For his part, Inspector Krappinger overlooked a number of suspicious circumstances:

1. At the end of Sept. 1989, in response to a confidential Canadian External Affairs query, a man who worked at the Eisgrat station claimed he was certain that Duncan's snowboard had been returned, which indicated that Duncan had come off the slope. And yet, a Duret snowboard was found with his corpse 14 years later.

2. Duncan was still wearing a pair of grey nylon gaiters inscribed with "Rental 3000"--the rental department of the Sport Shop 3000.

3. Duncan's wallet contained all of his IDs except his Saskatchewan Driver's License--the most likely document he would have left as a deposit for the snowboarding gear. Someone must have thrown this away.

4. His body was found with hard ski boots whose size was inscribed on them with an indelible marker--a common rental shop practice. Duncan certainly wore street shoes from the parking lot to the Eisgrat station. These were never returned to the MacPherson, indicating that someone had thrown them away.

5. All of the above raises the question: Why didn't Stubai Glacier personnel search for Duncan at the end of the day when he failed to return his equipment and pick up his clothing, driver's license, and street shoes?

6. A red ski glove, a pair of blue cross country ski gloves, and a blue work glove were found with Duncan's body. He obviously didn't go snowboarding with three different pairs of gloves. To whom did the other gloves belong, and why were they found with Duncan's body?

7. Three of Duncan's limbs were amputated. The sleeves of his rain jacket and sweatshirt were shredded, as were his left sweatpants' leg and left gaiter.

8. The snowboard found with his body bore obvious marks of contact with a machine that is not suitable for excavating objects from ice.

A few days after the public prosecutor closed the case, Inspector Krappinger took cursory statements from Stubai Glacier maintenance workers, who theorized that Duncan must have come off the Eisjoch t-bar lift and decided to go through the glacier's active crevassing area, which, they claimed, was always fenced off in the summer due to the elevated risk of collapsing snow bridges. They presented no records to support their claim that the danger area had been fenced off, and Inspector Krappinger didn't ask for any.

Clue 5: The True Location of Duncan's Body

The above photograph was taken on July 18, 2003, the day Duncan's body was found, during a period of unusually heavy summer melt. The arrow is pointing at the location of his body. The small crevasse in which he was buried is estimated to have moved about 40 meters down the hill during the 14 years he was in the ice. It is in a row of transverse crevasses that are moving uniformly down the hill near the glacier's equilibrium line, where ice flow is chiefly horizontal.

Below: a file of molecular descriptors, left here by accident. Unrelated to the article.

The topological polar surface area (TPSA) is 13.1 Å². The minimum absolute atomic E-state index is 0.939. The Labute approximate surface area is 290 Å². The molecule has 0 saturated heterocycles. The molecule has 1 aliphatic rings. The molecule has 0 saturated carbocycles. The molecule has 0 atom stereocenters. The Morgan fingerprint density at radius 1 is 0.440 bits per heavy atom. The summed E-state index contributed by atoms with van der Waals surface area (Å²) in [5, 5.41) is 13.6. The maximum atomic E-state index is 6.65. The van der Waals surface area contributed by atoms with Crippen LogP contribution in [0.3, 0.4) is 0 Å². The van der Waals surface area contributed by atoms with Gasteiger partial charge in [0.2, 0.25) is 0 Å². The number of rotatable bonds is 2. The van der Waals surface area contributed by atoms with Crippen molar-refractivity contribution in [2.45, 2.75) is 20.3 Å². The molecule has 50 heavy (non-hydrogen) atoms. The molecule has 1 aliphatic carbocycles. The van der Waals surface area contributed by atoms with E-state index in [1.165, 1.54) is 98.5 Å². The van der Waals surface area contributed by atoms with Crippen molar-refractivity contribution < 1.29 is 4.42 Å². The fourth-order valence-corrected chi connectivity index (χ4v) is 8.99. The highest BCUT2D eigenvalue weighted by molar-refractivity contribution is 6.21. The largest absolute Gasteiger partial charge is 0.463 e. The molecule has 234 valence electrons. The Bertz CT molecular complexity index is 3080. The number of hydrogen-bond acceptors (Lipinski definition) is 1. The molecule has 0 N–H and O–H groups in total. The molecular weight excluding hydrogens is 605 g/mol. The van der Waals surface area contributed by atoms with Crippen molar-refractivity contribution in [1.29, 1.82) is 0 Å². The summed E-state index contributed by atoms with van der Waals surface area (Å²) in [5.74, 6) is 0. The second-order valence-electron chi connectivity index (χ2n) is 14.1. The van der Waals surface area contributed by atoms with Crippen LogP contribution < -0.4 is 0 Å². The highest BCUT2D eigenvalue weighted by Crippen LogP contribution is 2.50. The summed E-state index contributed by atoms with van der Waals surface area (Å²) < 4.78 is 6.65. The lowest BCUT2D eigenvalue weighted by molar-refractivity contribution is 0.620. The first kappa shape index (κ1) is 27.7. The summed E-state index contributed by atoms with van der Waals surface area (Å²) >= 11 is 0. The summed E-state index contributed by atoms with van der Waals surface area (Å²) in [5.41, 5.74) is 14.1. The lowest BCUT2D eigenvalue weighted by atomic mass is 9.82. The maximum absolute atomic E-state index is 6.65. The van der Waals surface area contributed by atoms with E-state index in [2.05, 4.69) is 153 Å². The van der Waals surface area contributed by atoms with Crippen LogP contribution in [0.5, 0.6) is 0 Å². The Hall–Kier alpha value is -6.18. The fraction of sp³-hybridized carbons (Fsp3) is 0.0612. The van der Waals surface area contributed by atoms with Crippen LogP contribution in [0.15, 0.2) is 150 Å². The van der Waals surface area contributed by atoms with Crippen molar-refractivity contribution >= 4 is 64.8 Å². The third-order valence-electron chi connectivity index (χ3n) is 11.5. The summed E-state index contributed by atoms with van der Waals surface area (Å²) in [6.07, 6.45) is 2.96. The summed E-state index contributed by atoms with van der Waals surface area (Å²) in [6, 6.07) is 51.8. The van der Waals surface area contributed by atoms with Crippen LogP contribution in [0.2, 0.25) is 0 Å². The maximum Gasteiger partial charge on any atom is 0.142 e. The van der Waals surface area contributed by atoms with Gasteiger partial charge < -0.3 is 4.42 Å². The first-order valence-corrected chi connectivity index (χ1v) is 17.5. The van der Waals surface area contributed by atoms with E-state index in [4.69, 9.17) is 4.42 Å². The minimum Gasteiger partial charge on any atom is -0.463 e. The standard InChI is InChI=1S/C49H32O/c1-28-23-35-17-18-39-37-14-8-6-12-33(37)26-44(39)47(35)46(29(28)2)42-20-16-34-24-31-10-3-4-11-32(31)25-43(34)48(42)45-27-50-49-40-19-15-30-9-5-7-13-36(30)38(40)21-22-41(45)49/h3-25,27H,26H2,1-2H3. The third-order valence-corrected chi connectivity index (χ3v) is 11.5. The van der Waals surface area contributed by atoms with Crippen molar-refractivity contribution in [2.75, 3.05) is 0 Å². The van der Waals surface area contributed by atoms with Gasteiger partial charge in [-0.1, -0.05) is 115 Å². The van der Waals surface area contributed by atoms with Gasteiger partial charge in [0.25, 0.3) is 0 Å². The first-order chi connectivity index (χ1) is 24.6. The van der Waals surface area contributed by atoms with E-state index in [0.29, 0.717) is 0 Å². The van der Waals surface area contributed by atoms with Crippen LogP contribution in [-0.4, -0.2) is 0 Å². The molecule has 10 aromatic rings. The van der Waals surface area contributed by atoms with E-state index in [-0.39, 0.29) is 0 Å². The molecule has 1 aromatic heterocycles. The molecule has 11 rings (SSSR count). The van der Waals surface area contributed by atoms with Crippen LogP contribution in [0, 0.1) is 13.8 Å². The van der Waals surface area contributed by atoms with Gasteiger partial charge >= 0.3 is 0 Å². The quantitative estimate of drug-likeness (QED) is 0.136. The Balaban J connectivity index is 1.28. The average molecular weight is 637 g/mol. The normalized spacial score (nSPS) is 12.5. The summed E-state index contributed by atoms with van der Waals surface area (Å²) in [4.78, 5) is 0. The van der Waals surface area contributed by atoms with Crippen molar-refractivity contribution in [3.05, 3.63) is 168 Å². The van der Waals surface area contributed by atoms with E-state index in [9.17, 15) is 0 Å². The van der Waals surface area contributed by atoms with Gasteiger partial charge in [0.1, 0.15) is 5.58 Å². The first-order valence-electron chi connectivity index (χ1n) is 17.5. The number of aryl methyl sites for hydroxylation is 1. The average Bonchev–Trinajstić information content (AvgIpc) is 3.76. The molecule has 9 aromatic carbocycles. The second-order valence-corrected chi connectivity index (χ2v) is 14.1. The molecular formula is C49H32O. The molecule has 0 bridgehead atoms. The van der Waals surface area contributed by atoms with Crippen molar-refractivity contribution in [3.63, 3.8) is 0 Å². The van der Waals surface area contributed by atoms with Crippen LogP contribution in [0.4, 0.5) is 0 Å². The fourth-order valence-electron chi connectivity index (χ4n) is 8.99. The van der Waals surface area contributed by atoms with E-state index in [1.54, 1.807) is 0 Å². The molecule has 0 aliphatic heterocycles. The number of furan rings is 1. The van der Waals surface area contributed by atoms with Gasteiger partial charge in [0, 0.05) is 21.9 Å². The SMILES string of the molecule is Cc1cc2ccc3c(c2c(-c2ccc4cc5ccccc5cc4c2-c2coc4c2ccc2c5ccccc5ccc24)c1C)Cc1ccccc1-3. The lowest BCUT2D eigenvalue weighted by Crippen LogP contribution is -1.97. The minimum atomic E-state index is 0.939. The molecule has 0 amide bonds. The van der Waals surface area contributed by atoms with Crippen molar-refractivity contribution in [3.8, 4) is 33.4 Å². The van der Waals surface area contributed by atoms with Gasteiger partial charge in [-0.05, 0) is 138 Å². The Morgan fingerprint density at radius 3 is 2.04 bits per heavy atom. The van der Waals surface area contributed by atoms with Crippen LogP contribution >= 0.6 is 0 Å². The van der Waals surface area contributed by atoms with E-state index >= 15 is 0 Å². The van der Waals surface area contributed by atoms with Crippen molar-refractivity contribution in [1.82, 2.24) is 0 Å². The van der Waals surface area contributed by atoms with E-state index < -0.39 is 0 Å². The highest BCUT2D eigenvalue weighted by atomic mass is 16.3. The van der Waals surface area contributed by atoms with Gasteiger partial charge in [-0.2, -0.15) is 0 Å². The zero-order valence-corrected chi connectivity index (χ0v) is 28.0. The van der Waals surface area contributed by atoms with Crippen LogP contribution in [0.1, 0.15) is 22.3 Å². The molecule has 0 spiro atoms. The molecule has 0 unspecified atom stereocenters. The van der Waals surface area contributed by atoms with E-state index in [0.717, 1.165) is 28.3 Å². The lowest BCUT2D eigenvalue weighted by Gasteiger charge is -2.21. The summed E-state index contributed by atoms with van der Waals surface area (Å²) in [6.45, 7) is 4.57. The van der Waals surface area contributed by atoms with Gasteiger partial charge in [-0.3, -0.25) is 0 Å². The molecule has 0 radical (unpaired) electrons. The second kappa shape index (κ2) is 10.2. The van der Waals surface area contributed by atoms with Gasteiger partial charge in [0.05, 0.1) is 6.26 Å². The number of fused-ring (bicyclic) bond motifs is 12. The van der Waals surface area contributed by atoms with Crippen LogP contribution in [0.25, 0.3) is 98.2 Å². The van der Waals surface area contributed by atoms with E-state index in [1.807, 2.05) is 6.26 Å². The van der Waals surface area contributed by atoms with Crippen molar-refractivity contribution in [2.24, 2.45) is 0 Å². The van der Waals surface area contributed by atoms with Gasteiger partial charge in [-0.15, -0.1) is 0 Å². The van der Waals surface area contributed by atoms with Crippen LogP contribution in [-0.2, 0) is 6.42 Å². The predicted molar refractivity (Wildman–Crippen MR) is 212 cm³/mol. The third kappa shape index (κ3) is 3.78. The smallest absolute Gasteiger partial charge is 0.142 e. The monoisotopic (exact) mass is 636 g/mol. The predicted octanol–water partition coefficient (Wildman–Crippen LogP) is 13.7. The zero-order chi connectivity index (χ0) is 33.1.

As Professor David Evans, co-author of Glaciers and Glaciation, pointed out, it is highly unusual for a body to melt out so far up on a glacier. This indicates that Duncan did not fall into a deep crevasse (in which case he would have emerged decades later at the bottom of the glacier) but went just deep enough to evade detection. This is consistent with the statement of Michael Tanzer, head of Stubai Glacier slope operations in 2003, who claimed that Duncan must have gone into a shallow, v-shaped crevasse, adjacent to the t-bar lift. But if that was indeed the case, why wasn't he found at the end of the day (Aug. 9, 1989) when he didn't return his equipment and pick up his possessions?

The above image of the discovery site was taken the following day. The Eisgrat station at the slope's base is approximately 500 meters away.

Above: Duncan lying slightly on his left side in the vestige of a shallow crevasse. Note the horizontal attitude of his body: Most victims of a crevasse fall end up wedged vertically in the ice. Duncan's destroyed left leg is still buried; his outstretched right leg is still completely clothed. The left arrow indicates his left ski boot, standing upright next to his left side. The right arrow is pointing downhill.

Clue 6: The Condition of Duncan's Body

On Monday, July 21, 2003, district medical officer Kurt Somavilla filed his official Report of Death at the Neustift municipal office. To the question, "Was an autopsy performed?" he checked the box for "Yes" and checked the margin to confirm. When later asked why he had checked the "Yes" box, he insisted that he had sent the body to Innsbruck for autopsy.